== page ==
Crews working on Tunnel
Near Davis. You can see the water leak at the top!
Originally published on Boston.com
This project has been needed for many years now but because the MBTA has an ever building maintenance backlog, now estimated at well over $4.5 Billion, it has been pushed off. It first came into public light in 2009 when Gov. Deval Patrick ordered an independent study on the safety of the T. The report came back to say that on this particular section of trackage if maintenance was deferred any longer the threat of train derailment would become even more significant and eventually make it unsafe to travel between Harvard and Alewife.

The T did, however, put this on its five year capital improvement plan which plans to spend $420 Million this year to maintain and replace vehicles and maintain infrastructure that is in despair. They also received a little over $4.3 million in stimulus money to help outset the cost of the project. Here is the actual funding request (You'll notice that the request says "high priority!")

Despite what the 2009 report stated, the MBTA is continuing to stress that there is no immediate danger of a derailment. The T fully inspects the tunnel twice a week, but if the maintenance was prolonged it would eventually cause major problems.

One of the main reasons why this project has been put off for so long is due to its complexity. The Harvard to Alewife extension, which opened in 1985, has a specialized track that runs along thousands of concrete slabs instead of wooden ties. These slabs float on rubber disks, almost resembling hockey pucks, that help to cushion the trains vibrations. Over the years, though, tunnel leaks have caused these slabs to crack and their rubber disks to corrode, which poses a risk of rail movement.

The T expects to work most weekends through the end of March, though trains will run during the Christmas and New Year’s weekends. Buses will otherwise provide substitute service, picking up and dropping passengers off outside the closed stations.The project cannot be managed solely within the 3 ½-hour window each morning when the T is closed, without disrupting service. Materials must be hauled in and out each weekend on special trucks outfitted to drive on rails, with the nearest entry point at the mouth of the tunnel near Kendall Station two miles from Harvard and nearly five miles from Alewife. 

Lastly, for those of you who are still complaining about how inconvenient this is ask yourself this: 
Would you rather the T willingly suspend service to address the problem or have a derailment cause the T to suspend service to address the problem?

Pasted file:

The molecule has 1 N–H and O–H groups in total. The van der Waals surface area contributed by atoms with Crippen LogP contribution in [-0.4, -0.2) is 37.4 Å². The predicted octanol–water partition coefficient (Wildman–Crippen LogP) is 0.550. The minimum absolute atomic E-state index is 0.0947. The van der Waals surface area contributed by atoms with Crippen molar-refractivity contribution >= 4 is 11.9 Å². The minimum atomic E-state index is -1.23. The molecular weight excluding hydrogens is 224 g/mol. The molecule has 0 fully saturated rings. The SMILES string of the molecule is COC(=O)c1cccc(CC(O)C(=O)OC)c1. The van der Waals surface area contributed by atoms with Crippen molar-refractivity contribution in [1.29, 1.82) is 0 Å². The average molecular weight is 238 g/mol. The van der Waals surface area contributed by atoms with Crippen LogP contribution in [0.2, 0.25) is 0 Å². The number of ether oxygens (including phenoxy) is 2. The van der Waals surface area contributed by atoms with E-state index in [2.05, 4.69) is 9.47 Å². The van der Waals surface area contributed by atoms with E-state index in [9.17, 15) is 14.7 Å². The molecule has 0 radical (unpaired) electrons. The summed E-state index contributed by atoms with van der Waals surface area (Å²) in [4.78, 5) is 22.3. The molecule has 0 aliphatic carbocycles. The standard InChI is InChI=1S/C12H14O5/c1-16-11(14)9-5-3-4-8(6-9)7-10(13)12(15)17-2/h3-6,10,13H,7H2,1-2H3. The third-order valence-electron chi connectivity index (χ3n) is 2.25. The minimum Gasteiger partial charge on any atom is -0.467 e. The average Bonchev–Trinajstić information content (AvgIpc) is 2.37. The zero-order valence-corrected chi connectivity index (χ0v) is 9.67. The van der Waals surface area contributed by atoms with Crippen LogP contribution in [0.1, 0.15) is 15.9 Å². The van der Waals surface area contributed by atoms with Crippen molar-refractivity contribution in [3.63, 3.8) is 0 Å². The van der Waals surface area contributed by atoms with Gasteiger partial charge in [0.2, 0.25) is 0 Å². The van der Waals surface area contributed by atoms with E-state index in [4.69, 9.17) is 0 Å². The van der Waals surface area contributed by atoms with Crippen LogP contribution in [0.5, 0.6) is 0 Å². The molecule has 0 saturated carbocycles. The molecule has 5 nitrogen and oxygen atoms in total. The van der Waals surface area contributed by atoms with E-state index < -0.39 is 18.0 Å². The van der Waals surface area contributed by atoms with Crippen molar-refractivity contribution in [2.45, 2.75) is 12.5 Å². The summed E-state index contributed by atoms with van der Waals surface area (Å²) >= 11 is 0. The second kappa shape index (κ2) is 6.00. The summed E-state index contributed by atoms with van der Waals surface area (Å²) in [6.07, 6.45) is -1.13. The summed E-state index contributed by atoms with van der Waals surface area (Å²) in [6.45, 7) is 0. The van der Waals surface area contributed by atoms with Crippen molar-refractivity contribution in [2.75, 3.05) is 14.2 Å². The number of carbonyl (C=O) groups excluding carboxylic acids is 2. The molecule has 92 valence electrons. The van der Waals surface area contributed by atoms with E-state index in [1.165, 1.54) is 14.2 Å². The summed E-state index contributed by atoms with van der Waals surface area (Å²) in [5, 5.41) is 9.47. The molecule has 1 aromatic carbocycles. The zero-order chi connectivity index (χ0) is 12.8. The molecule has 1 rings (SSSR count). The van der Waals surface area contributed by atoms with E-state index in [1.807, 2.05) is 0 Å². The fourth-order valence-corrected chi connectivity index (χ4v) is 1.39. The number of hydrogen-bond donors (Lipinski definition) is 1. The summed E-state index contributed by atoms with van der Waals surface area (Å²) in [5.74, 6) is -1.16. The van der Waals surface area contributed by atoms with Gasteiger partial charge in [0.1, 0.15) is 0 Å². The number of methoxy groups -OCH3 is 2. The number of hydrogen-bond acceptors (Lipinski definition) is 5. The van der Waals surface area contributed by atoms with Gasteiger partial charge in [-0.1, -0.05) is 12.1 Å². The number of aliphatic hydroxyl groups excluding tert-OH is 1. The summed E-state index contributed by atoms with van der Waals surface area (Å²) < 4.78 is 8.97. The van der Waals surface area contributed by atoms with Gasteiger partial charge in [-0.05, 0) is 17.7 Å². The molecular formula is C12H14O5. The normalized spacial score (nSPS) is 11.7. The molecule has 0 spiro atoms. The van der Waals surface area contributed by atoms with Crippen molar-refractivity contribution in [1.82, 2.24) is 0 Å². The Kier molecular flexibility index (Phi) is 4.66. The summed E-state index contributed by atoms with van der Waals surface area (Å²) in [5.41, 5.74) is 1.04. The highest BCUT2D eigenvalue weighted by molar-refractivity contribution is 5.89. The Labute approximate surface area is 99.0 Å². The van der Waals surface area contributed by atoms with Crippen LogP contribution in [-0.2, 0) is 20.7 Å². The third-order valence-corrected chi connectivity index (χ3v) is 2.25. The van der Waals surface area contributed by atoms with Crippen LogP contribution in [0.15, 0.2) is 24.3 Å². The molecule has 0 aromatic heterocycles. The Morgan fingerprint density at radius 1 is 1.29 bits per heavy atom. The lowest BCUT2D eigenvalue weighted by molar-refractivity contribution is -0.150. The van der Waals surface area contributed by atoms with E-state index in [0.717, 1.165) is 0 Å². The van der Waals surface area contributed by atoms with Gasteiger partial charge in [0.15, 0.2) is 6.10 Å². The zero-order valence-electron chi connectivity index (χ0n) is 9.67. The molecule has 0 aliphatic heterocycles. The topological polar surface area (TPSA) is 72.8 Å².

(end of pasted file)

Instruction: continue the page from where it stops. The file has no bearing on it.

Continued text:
Monday, October 24, 2011

A Night at South Station

This past weekend Aaron and I decided were going to go on a photo shoot around the city! Our first stop on the trip was South Station and then we got stuck on a disabled train at Davis, but thats a story for another time.

One of the first things I noticed when I walked onto the platform was a set of Pullman and Budd Coaches! After some investigation I found that they were part of a Coors Light advertising campaign! Coors Light had two V.I.P. trains (one departing from Washington and one from Boston) traveling to New York City for a special concert. Legal-drinking-age consumers won trips on the Silver Bullet Express through local promotions over the past six weeks, including pre-parties where tickets to the big event in New York City were given away.
 Each Silver Bullet Express train featured special Coors Light d├ęcor inside and out, and also a local DJ. The trains also featured Coors Light bars, video game stations, and iPads so winners could provide social media commentary about their experience!
The coaches for the train were leased from The Mid America Rail Car Leasing Company and consisted of coaches once used on the Souther Pacific Railroad. We did not end up seeing the Locomotive that would be pulling the train set. In the past companies that do campaigns like this will utilize Amtrak for their operation.
 Something I have been wanting to see for a while at South Station was an MBTA coach that is used for Old Colony Service! Before reading a post on iridetheT I had no idea that all of the MBTA coaches have power doors! Unfortunately the only lines that the power doors can be used on are the Old Colony lines because there are no low-level platforms. You will notice on this bi-level that there is no door handle! Gotta love Automatic doors!